Wednesday, August 13, 2014

Education Disaster!

The Wednesday 8-13-14 “Trib” has an opinion-page article warning that the two demoted Waco ISD principals were not the sole cause of their schools’ poor performance on the new standardized tests.  I agree,  and want to present my opinion about the truth of poor performance,  and extend it to statewide,  not just Waco ISD. 

And permit me to be extremely blunt,  in the interests of total clarity.

There is a 3-part disaster that has overwhelmed the public school system in this state (and I contend elsewhere,  too).  Until those three things are all fixed,  this horrible disaster will continue.  Those three things are:

(1) Tying funding to the outcome of a low-ball standardized test,  in the name of a political slogan (“accountability”) that has nothing to do with how education actually functions in the classroom.

(2) “Social promotion”,  meaning passing students to the next grade or class,  even though they have not mastered the necessary skills to succeed.

 (3) Grade inflation,  which has made GPA’s and diplomas meaningless in both the workplace and in the hunt for admission to college.

The standardized testing disaster is about 30 years old now.  Its hallmark characteristics are (a) the perennial promise that “things will improve because we will hold people accountable”,   (b) the perennial result that things do not improve,  and (c) the testing standard is always a minimum “low-ball” expectation of student performance. 

One operational definition of insanity is repeating the same things over and over,  and expecting a different outcome.  TEAMS,  TAAS,  TAKS,  now STAAR,  nothing about this series of test incarnations is really any different at all.  Nothing has ever improved,  excepting some very limited local exceptions (which prove to have nothing to do with testing and “accountability”,  upon close inspection).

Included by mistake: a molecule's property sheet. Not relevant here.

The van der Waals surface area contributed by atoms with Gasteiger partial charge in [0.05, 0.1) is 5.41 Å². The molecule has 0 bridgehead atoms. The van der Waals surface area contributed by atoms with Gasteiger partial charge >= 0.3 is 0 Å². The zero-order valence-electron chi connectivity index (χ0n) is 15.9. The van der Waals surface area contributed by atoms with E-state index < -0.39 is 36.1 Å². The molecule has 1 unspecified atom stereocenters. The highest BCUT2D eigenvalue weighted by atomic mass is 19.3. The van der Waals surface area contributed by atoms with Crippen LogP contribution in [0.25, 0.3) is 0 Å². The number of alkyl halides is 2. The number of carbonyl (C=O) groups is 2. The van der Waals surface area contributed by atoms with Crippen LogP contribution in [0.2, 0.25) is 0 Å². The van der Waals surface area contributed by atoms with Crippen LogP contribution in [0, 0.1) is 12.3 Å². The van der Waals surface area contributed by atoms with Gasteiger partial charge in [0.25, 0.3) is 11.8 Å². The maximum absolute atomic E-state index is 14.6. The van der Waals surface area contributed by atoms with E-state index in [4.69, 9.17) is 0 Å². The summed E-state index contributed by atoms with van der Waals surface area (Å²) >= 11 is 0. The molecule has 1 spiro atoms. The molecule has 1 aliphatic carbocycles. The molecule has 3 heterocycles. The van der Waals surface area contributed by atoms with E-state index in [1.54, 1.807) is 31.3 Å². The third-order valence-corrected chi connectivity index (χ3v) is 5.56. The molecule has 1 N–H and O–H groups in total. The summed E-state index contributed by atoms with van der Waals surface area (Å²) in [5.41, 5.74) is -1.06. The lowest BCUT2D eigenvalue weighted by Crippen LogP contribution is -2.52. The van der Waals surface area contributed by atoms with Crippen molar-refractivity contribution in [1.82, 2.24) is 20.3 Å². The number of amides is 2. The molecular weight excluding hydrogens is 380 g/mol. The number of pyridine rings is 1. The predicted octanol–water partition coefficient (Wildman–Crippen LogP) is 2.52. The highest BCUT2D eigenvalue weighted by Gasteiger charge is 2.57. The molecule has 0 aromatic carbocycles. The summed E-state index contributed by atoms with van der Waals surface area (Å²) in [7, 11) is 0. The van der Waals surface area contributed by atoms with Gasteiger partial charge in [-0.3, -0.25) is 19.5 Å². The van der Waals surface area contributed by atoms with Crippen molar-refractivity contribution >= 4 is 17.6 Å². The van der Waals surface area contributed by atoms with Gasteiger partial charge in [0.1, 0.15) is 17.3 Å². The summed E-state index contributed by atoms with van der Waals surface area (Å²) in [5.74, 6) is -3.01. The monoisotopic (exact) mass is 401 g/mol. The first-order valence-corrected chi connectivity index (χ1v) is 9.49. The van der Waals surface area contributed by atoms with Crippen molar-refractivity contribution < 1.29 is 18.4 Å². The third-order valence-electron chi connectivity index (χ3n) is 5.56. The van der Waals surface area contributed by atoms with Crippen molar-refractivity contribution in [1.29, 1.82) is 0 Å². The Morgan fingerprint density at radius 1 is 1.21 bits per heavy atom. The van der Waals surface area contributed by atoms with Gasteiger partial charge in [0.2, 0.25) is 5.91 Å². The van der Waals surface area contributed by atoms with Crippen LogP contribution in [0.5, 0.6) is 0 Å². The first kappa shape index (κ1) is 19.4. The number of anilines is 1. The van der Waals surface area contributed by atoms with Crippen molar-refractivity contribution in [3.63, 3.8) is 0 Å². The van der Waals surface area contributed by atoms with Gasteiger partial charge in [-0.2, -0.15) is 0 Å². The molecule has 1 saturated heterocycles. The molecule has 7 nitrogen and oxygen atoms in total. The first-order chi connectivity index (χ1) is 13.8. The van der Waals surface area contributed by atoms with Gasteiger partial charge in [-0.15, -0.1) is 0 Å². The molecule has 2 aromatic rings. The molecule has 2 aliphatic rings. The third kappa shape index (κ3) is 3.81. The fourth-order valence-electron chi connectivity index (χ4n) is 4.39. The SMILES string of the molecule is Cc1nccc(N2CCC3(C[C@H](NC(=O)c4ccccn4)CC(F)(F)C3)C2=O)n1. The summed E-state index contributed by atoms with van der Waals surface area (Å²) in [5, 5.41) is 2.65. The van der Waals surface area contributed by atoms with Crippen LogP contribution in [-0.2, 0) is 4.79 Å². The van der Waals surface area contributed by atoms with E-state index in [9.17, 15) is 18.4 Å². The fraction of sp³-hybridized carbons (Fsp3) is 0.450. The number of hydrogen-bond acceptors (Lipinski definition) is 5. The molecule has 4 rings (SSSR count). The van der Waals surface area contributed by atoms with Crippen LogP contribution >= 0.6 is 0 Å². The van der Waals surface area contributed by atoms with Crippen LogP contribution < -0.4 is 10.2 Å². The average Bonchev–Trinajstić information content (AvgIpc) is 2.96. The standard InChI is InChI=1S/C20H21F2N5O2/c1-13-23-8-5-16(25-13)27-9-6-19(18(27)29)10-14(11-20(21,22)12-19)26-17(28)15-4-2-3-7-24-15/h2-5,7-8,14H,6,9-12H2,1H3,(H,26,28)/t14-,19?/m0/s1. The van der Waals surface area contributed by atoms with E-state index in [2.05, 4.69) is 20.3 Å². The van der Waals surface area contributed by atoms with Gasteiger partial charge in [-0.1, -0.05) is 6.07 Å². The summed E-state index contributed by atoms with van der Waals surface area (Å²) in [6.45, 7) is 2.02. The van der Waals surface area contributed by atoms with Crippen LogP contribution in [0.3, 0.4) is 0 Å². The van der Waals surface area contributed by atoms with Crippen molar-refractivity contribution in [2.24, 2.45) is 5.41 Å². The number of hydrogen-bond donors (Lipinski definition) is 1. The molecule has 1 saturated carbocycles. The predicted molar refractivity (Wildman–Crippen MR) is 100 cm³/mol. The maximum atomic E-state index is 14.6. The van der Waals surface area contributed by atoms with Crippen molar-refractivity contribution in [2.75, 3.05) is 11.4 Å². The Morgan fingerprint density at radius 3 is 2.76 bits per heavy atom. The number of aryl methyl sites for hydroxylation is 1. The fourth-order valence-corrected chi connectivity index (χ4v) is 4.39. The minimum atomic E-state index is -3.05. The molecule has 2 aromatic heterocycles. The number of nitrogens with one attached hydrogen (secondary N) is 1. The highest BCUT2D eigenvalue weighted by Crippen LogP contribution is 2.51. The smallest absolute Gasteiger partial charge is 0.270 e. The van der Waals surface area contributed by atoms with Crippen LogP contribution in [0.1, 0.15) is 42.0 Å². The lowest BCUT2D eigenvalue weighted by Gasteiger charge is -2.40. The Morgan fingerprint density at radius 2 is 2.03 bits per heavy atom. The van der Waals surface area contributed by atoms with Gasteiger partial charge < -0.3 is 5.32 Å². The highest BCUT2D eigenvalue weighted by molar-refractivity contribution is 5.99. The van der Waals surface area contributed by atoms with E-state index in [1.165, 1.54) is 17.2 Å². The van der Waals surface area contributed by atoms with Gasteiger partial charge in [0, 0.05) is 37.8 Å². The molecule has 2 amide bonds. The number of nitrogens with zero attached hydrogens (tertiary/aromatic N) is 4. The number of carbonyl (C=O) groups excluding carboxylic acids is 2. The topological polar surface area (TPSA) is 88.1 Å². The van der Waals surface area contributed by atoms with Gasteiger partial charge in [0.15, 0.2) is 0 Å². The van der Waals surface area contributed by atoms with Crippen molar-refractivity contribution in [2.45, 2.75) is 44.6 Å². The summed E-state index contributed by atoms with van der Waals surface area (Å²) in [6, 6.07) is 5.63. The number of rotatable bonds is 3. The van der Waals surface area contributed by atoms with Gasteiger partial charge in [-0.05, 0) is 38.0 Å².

Question:  why are we still doing this,  when it is quite demonstrably insane? 

Answer:  follow the money.  Not only is this a mindless scheme for allocating increasingly-scarce resources from an increasingly-stingy state,  but also it has spawned an enormous parasitic business community supplying testing materials and “test training” materials for students,  for profit. 

That’s where a lot of the money now goes,  that used to go to school funding.  A lot of the rest funds the burgeoning bureaucracy instead of schools themselves.  Miseducation-for-profit.  Evil.

Anybody who has ever set a goal for others knows that you must set the mark high.  A few will reach it,  most will fall short,  that’s just life.  If you set the mark high,  many of those falling short will still perform acceptably.  If you set the mark low,  all those falling short will fail. 

All of these standardized tests have been and still are low-ball marks.  Wrong idea!  Worse-than-useless. 

Tying funding to the standardized test puts extreme pressure on schools to teach only to the test,  which is a low-ball mark,  guaranteeing failure,  actually.  Money talks louder than the law,  as we all already know. 

So it doesn’t matter that the law says “teach your subject”,  the money says otherwise.  “If it ain’t on the test,  it don’t get taught”.  Bad idea!  Very great evil!